Early Rhode Island Cloth & Fur Trade Industries

Rhode Island’s Cloth Industry

Rhode Island produced a small but impressive cloth industry that continues to this day. The wool weft industry in this region, however, reached a stage of rapid advancement where a sizable population had to take a step back in the mid-19th century due to its high rate of clothing needs. The fledgling industry had a penchant for buttonholes, large patch pockets, and an abundance of boots (with no looking backwards). All in all, the state was divided between leading manufacturers in the south and small ones that could not compete with major chains such as Watson & Brothers and Patterson. The Carolinas were one of the last resorts of small factory owners who could not hold off the attack of the giant chains.

Despite the relative lack of wool textiles in the early period, the New England textile mills had a monopoly in the textile milling business in the state. Because New England mills are not dependent upon the wholesale export trade for their clothing, these mills can remain profitable for many years without having to necessarily set up extensive processing operations.

Fur Trade

The use of fur in clothing is a different story. For example, silk and wool clothing, with their rigid made-to-order designs, have long been supplanted by fur, which, because of its low mechanical properties, can be easily sewn. It is also more prevalent than wool in indoor climatic conditions, and more expensive, which has further reduced its share of the fur market.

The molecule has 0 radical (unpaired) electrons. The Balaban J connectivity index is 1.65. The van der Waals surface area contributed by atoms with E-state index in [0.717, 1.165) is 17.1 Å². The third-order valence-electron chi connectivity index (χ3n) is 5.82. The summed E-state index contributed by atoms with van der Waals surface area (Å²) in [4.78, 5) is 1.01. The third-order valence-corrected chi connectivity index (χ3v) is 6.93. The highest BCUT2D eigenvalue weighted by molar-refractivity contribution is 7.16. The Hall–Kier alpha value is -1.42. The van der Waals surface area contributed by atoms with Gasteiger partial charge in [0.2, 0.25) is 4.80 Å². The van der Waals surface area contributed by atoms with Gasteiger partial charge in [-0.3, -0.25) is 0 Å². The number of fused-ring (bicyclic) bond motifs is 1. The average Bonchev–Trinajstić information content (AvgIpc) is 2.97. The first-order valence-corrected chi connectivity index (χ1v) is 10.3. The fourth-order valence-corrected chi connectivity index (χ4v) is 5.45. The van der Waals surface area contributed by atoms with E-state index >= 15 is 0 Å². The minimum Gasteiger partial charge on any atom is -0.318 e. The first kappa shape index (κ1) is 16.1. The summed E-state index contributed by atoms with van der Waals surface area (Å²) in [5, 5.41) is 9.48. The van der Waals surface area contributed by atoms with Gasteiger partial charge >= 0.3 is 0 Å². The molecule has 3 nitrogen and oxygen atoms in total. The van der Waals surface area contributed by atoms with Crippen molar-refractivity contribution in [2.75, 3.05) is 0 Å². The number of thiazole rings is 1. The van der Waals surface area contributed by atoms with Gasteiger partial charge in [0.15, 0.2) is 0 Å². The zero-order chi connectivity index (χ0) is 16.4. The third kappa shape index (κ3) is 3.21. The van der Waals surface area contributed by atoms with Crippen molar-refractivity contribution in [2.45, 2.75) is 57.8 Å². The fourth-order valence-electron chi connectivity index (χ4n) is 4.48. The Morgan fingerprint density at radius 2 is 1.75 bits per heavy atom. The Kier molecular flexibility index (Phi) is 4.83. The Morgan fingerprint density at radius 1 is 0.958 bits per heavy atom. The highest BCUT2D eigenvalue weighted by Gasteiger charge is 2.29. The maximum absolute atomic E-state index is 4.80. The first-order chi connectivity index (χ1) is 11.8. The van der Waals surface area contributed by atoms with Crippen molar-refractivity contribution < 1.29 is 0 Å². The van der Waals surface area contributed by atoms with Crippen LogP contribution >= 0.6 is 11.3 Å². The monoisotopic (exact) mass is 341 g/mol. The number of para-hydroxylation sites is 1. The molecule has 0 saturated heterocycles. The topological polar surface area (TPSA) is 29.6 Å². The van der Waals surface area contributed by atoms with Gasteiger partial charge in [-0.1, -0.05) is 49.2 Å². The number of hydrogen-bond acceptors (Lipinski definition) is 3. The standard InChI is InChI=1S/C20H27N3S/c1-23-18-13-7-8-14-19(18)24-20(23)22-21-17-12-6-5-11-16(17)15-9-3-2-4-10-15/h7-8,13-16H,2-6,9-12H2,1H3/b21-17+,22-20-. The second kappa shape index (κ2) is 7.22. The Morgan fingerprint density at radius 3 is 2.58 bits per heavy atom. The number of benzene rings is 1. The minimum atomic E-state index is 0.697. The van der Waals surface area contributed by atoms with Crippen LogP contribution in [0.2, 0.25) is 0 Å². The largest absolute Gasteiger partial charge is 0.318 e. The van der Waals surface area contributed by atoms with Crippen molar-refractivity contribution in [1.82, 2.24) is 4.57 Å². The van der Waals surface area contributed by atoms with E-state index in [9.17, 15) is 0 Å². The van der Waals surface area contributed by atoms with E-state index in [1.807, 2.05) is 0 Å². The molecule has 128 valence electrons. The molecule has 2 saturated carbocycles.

Fur once had a fairly steady market share in North America, but it began to decline sharply from the late 1940s to the mid-1970s. In that period, wool started becoming more of a factor, because of its more economical uses and the introduction of strong, high-quality synthetic fibers and synthetics such as acrylic, which can take the place of animal-based synthetics and therefore save fur manufacturing costs. At the same time, the factory content of fiber got higher, and the use of imported animal byproducts as inputs increased. Some of this decline is due to increased competition from domestically produced fur, some to the decline in international demand, and some to this country’s slower economic growth.

Although domestic demand has waned, it has been a weak spur in the retail fur trade. North America, Europe, and the rest of the world have used different strategies in marketing, manufacturing, and distribution. European and Asian brands have generally sought to be comparable to American brands by using the same or similar lines and marketing strategies, but have always preferred inexpensive or specialist designs. High-quality European brands such as Patons have sold high-end plush in the United States. When the average price for the average amount of fur in one big coat increased by a dollar, European and Asian retail-fur producers took a hit.

That should not be surprising, since they use animal fur to produce the plush, and to make padding, which is used to make the fur plush. Nevertheless, average-priced pelts rose by 7% from 1994 through 2002. At the same time, demand for (expensive) fur plush rose by 16%, which means that higher-priced plush has had a greater impact on domestic demand. Most serious competitors in North America have focused on these smaller markets.